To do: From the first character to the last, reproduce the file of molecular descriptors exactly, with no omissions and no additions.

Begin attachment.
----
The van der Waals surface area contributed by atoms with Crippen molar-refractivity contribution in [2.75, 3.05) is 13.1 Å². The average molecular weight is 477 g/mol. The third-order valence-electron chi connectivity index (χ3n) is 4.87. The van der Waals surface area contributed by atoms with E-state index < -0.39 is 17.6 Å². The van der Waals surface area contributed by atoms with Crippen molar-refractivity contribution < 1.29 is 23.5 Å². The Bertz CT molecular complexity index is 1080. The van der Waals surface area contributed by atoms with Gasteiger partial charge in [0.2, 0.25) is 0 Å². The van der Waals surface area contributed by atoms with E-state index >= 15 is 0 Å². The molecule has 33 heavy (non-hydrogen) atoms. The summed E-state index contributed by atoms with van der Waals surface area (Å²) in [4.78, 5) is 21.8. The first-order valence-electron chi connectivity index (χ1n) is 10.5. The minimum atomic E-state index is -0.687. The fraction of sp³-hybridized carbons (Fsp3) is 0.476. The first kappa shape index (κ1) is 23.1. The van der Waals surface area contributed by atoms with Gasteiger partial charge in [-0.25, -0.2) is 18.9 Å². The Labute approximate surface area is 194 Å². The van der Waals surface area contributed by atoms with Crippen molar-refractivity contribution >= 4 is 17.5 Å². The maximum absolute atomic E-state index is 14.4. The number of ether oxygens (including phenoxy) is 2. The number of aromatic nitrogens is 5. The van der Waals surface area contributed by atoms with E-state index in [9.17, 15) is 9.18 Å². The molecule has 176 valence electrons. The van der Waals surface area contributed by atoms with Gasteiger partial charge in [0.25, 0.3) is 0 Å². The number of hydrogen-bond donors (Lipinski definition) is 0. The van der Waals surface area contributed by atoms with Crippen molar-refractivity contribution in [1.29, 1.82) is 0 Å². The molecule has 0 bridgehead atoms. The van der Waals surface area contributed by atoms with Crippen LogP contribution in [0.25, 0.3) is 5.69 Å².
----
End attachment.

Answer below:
The van der Waals surface area contributed by atoms with Crippen molar-refractivity contribution in [2.75, 3.05) is 13.1 Å². The average molecular weight is 477 g/mol. The third-order valence-electron chi connectivity index (χ3n) is 4.87. The van der Waals surface area contributed by atoms with E-state index < -0.39 is 17.6 Å². The van der Waals surface area contributed by atoms with Crippen molar-refractivity contribution < 1.29 is 23.5 Å². The Bertz CT molecular complexity index is 1080. The van der Waals surface area contributed by atoms with Gasteiger partial charge in [0.2, 0.25) is 0 Å². The van der Waals surface area contributed by atoms with E-state index >= 15 is 0 Å². The molecule has 33 heavy (non-hydrogen) atoms. The summed E-state index contributed by atoms with van der Waals surface area (Å²) in [4.78, 5) is 21.8. The first-order valence-electron chi connectivity index (χ1n) is 10.5. The minimum atomic E-state index is -0.687. The fraction of sp³-hybridized carbons (Fsp3) is 0.476. The first kappa shape index (κ1) is 23.1. The van der Waals surface area contributed by atoms with Gasteiger partial charge in [-0.25, -0.2) is 18.9 Å². The Labute approximate surface area is 194 Å². The van der Waals surface area contributed by atoms with Crippen molar-refractivity contribution >= 4 is 17.5 Å². The maximum absolute atomic E-state index is 14.4. The number of ether oxygens (including phenoxy) is 2. The number of aromatic nitrogens is 5. The van der Waals surface area contributed by atoms with E-state index in [9.17, 15) is 9.18 Å². The molecule has 176 valence electrons. The van der Waals surface area contributed by atoms with Gasteiger partial charge in [0.25, 0.3) is 0 Å². The number of hydrogen-bond donors (Lipinski definition) is 0. The van der Waals surface area contributed by atoms with Crippen molar-refractivity contribution in [1.29, 1.82) is 0 Å². The molecule has 0 bridgehead atoms. The van der Waals surface area contributed by atoms with Crippen LogP contribution in [0.25, 0.3) is 5.69 Å².